November 16, 2016 – “Citizen Science Opportunities in Radio Astronomy”
Because of the availability of two key technologies (widespread use of personal computer interfaces and the existence of interconnected computers that provide both computation and storage at modest cost), an unprecedented capability for scientific inquiry has emerged. Together with a resurgence of low cost electronics development and the sharing of information by the maker community, a perfect storm of opportunity exists in which the efforts of an amateur scientist can make a significant contribution to the advance of knowledge and understanding of our physical world.
Focusing primarily on these opportunities with respect to Radio Astronomy, I will give a survey of citizen science efforts that have been undertaken in the past, the technologies that are enabling the efforts for the future and a basis for the development of a scientific “instrument” on a previously unthought-of scale.
October, 2016 – “Impact! The Unfinished Business of Planetary Accretion”
The combined processes of erosion and tectonics have hidden all but a handful of the scars left by millions of comet and asteroid impacts suffered by Earth since the days of its formation 4.6 billion years ago. This ongoing process of planetary accretion – as it pertains to Earth – will be the focal point of this presentation. Topics covered will include crater formation and geology, impacts as shaping forces in the geological and biological evolution of the earth, and impact sites as hydrocarbon reservoirs and mineralogically – enriched formations.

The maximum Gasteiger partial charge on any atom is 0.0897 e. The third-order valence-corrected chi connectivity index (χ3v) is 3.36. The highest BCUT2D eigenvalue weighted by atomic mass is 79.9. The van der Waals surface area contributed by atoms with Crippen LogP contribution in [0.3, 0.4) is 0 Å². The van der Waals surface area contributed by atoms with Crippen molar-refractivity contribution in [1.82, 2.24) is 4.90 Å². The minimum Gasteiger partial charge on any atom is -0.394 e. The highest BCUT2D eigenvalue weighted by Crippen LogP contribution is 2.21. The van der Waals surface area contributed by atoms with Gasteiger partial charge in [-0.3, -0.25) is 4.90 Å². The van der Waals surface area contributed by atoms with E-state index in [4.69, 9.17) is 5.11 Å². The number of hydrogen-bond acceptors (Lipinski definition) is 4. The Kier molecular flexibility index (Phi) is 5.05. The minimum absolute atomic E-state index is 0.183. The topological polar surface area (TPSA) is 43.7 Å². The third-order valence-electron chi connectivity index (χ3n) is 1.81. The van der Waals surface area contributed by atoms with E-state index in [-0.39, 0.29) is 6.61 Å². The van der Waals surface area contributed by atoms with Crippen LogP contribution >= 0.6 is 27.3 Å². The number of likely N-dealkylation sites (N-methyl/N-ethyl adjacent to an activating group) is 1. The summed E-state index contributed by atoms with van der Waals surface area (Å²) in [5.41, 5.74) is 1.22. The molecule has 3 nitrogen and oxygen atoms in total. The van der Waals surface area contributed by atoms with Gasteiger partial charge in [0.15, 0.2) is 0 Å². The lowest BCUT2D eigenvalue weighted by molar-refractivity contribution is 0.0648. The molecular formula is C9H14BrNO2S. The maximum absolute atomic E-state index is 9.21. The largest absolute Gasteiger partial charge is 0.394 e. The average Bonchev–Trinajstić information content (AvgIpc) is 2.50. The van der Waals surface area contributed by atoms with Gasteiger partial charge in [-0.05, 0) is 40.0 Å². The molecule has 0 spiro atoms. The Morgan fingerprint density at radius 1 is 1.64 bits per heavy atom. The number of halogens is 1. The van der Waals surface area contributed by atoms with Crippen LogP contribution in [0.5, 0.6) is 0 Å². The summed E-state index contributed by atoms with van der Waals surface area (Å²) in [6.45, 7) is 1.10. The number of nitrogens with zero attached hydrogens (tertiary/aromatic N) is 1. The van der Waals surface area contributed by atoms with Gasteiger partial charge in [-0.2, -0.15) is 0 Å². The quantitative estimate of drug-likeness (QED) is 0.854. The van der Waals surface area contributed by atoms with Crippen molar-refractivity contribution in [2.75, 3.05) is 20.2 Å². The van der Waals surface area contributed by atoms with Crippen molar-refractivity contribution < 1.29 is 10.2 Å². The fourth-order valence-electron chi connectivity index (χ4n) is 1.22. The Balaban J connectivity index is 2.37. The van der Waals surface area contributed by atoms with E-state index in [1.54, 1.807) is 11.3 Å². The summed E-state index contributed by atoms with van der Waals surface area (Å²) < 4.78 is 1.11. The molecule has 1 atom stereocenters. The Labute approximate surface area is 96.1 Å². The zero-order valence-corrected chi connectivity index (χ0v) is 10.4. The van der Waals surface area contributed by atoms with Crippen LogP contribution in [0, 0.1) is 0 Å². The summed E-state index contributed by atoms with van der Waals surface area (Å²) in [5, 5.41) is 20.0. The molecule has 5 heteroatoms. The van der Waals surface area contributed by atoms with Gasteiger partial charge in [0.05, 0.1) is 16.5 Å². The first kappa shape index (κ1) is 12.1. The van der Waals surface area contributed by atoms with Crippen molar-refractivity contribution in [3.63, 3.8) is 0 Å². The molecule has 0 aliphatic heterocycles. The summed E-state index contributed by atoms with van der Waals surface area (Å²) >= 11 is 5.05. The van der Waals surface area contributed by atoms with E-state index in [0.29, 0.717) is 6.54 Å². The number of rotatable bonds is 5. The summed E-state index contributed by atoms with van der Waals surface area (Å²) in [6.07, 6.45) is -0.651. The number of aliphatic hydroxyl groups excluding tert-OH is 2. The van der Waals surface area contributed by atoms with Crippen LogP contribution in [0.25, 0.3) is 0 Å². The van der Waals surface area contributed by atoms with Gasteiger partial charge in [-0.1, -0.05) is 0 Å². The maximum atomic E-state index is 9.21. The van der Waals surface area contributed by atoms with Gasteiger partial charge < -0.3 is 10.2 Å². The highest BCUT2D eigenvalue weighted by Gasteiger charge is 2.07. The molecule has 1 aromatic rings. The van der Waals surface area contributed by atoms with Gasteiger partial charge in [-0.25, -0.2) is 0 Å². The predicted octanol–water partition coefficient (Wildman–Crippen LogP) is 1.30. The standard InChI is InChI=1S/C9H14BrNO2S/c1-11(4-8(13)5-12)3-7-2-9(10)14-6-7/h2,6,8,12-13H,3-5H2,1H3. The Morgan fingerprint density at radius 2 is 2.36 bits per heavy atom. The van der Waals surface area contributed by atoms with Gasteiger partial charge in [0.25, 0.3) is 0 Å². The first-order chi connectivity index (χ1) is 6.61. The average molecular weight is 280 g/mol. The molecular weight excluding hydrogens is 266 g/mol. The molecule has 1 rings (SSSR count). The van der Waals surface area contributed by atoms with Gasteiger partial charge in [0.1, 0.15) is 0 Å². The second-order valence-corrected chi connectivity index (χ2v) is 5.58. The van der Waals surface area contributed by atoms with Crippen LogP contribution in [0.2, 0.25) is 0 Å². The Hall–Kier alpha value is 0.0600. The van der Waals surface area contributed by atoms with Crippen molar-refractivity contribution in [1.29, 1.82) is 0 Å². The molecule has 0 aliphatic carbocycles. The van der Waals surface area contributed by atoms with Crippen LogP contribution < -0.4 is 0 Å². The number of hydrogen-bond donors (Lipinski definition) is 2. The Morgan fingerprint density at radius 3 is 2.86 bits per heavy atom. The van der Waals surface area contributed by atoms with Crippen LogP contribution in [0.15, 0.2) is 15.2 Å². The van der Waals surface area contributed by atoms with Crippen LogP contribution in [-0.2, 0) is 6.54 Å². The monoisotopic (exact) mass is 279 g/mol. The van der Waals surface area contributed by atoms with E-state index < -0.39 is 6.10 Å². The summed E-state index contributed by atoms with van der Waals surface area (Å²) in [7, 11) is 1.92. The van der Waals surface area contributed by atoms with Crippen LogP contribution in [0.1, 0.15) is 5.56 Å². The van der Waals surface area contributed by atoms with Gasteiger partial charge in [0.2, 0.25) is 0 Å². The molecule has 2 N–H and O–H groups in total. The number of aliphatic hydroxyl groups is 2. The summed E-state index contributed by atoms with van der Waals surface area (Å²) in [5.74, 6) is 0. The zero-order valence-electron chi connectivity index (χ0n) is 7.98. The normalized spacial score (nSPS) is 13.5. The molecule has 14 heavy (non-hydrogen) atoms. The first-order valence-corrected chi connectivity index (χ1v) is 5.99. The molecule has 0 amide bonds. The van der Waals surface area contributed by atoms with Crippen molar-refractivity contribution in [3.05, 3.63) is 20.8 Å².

A survey and tour of a variety of impact sites and events will be undertaken to include Barringer Crater,AZ, Middlesboro, KY, the Chesapeake Bay site, Vredefort, Sudbury, Chicxulub, and the 2.15 ma Eltanin deep ocean impact. Several modern era events will be introduced including the Tunguska Event of 1908, the Brazil event of 1930, the 1947 Sikhote-Alin strewn field event, and the Chelyabinsk airburst of February 2013.
The threat and hazards posed to the modern-day Earth by asteroid and cometary impacts will be examined, as will proposed deflection strategies.
This talk is a reprise of a 2005 ORION presentation given in the immediate aftermath of the close encounter with 2004-MN4, a 325 meter diameter Aten asteroid that was later named 99942 Apophis.
Fred Sloop has been a research chemist in Oak Ridge National Laboratory’s Chemical Sciences Division for the last twenty-seven years. He works on strategies and methodologies to stabilize nuclear waste, the development of new radiation detection materials, and on problems in hydrometallurgy. He was formally educated at several U.S Air Force and U.S. Army technical schools, Indiana University of Pennsylvania, the University of Maryland, and the University of Tennessee.